The Budget Game: Can Bloomberg Be the Miracle Worker and Solve the Budget Crisis or Will We Stumble into the Abyss of School Meltdown?

 Every year about this time the Mayor, with great fanfare, announces his budget. Times are always bad, cuts are required, library days and hours and fire houses are being cut. This year the Mayor has announced 6,000 teacher cuts,

   Despite the City’s continued, strong financial commitment to education, historic State education cuts and the need to balance the budget mean that reductions in the size of the City’s teaching force are still required. More than 6,000 teaching positions will be eliminated through attrition and layoffs.

  Demonstrations, rallies, the engines are revved up and the battle becomes increasingly public and acrimonious.

  In the past Chris Quinn, the leader of the City Council emerged and in the final days a “fix” was discovered. Miraculously dollars were unearthed, library time restored and fire houses kept open.

   Have we run out of miracles? or, is the Mayor divine?

  A miracle is an event attributed to divine intervention. Sometimes an event is also attributed (in part) to a miracle worker, saint or religious leader. A miracle is sometimes thought of as a perceptible interruption of the laws of nature. Others suggest that God may work with the laws of nature to perform what people perceive as miracles.

 
In one view, a miracle is a phenomenon not fully explainable by known “laws” of nature, or an act by some supernatural entity or unknown, outside force.
 
The divinity of the Mayor can come from many places. One is a fund that he has set aside for future retiree health benefits. In 2007 the Mayor reported the fund had accrued $2.5 billion,
 
Consider this: the federal government requires cities and states to set aside funding for future retirees’ pensions–but not for future retirees’ health care, even though we have just as much of an obligation to pay their health care costs as we do their pensions. This makes no sense! So we’ve done something fairly unusual: we’ve set up a trust fund for future retiree health care costs, and we’ve dedicated $2.5 billion from our surplus to it. That’s just basic fiscal responsibility.

Source: Speech at “Ceasefire! Bridging The Political Divide” meeting Jun 18, 2007  

The miracle workers can be seated in the Tweed Court House. Chancellor Walcott can use the legerdemain of which miracles are made, switch around some budget lines and manage to use the $256 million in Race to the Top funding to avert layoffs. Technically the RttT dollars must be used for specific items designated in the state plan, bigger and better computer systems, implementation of the teacher-principal evaluation system, etc., however, skilled budget folks shift dollars all the time, budgets are highly “flexible” documents and the miracle worker can be Dennis.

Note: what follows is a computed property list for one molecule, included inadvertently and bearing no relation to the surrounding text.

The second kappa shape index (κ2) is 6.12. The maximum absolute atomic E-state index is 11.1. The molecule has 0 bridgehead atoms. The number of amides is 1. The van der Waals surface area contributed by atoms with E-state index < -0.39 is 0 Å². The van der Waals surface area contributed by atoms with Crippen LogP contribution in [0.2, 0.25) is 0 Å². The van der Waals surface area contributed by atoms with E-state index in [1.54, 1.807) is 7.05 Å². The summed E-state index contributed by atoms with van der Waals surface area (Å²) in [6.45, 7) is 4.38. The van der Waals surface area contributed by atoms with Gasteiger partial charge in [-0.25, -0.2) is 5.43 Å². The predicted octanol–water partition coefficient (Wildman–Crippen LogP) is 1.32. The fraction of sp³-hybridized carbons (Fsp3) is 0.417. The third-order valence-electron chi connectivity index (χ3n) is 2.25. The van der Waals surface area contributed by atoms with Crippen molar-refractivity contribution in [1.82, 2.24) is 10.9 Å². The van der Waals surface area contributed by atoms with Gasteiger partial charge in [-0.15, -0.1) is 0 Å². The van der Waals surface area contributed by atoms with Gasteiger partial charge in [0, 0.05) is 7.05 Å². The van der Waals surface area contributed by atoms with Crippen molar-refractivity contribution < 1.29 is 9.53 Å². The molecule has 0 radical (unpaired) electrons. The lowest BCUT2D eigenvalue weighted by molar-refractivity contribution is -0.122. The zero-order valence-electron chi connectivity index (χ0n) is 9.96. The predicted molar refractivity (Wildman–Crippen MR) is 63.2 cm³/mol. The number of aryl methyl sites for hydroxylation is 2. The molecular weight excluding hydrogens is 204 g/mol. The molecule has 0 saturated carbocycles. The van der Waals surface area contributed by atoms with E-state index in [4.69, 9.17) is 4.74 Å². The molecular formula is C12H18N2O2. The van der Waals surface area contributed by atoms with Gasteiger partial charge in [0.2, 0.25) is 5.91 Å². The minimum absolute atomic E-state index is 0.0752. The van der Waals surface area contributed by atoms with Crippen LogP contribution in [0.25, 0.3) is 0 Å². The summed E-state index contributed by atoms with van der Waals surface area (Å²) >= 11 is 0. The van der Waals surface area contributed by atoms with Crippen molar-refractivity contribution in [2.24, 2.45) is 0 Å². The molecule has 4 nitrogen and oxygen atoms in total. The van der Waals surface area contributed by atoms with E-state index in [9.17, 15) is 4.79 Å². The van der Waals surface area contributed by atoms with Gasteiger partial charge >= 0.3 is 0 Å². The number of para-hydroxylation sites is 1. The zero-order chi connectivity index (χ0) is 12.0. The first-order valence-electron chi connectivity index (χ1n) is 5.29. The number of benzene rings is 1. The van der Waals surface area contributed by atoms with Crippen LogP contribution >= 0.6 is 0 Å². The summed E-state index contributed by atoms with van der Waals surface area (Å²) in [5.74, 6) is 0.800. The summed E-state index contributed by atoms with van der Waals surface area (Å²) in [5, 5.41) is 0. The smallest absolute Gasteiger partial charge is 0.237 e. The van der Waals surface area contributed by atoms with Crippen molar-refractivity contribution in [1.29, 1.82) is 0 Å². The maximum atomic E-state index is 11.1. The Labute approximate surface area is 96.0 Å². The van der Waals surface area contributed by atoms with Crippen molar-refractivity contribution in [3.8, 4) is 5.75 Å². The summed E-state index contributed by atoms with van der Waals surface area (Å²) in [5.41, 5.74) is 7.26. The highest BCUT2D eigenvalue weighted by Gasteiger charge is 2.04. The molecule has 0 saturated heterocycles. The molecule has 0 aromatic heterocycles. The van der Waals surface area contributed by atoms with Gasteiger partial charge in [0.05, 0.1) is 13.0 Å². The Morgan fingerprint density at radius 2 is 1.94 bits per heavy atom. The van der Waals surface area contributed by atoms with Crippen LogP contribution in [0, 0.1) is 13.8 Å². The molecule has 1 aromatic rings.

At the UFT Spring Conference three potential miracle workers, and possible candidates for the mayoralty in 2013, Public Advocate Bill DeBlasio, Comptroller John Liu and Speaker of the City Council Christine Quinn all vowed to fight to avoid cuts/layoffs.
 
The Mayor has become the evil Haman and Chris Quinn tries to be Queen Esther, DeBlasio and Liu as modern day Maccabees challenging Anthiocus in a guerrilla war.
 
This is a dangerous game.
 
Sometimes there no miracles, we live in  world of cold reality and “playing chicken” can lead to a disaster.
 
Rahm Emanuel is famously quoted as saying, “You never let a serious crisis go to waste. And what I mean by that it’s an opportunity to do things you think you could not do before. 
 
Bloomberg is moving chess pieces on the “big board” of life. Whether he pulls the rabbit out of the hat, creates a miracle, or miscalculates and we plunge into the abyss of layoffs and a school meltdown will play out in the next months.

 

 

 

 

 

 

 

 

 

 

 

 

 

 

 

 

 

 

 

 
 
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3 responses to “The Budget Game: Can Bloomberg Be the Miracle Worker and Solve the Budget Crisis or Will We Stumble into the Abyss of School Meltdown?

  1. Eric Nadelstern

    If we don’t use the Federal RTT $ to avoid teacher layoffs, it will be the first time in anyone’s memory that the central office did not choose to save teachers and spare schools. It’s hard to believe that will happen.

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  2. This is the education mayors’ final insult. He will do anything to get the seniority rules changed, even if it means destroying his legacy. I can only hope that this is just political grandstanding that he is using to force the issue. The UFT better not give in, or else this will be foisted on other unions.

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  3. Isn’t it amazing what being outside of Tweed and not constantly breathing the exhaust from City Hall does to ones view?

    Like

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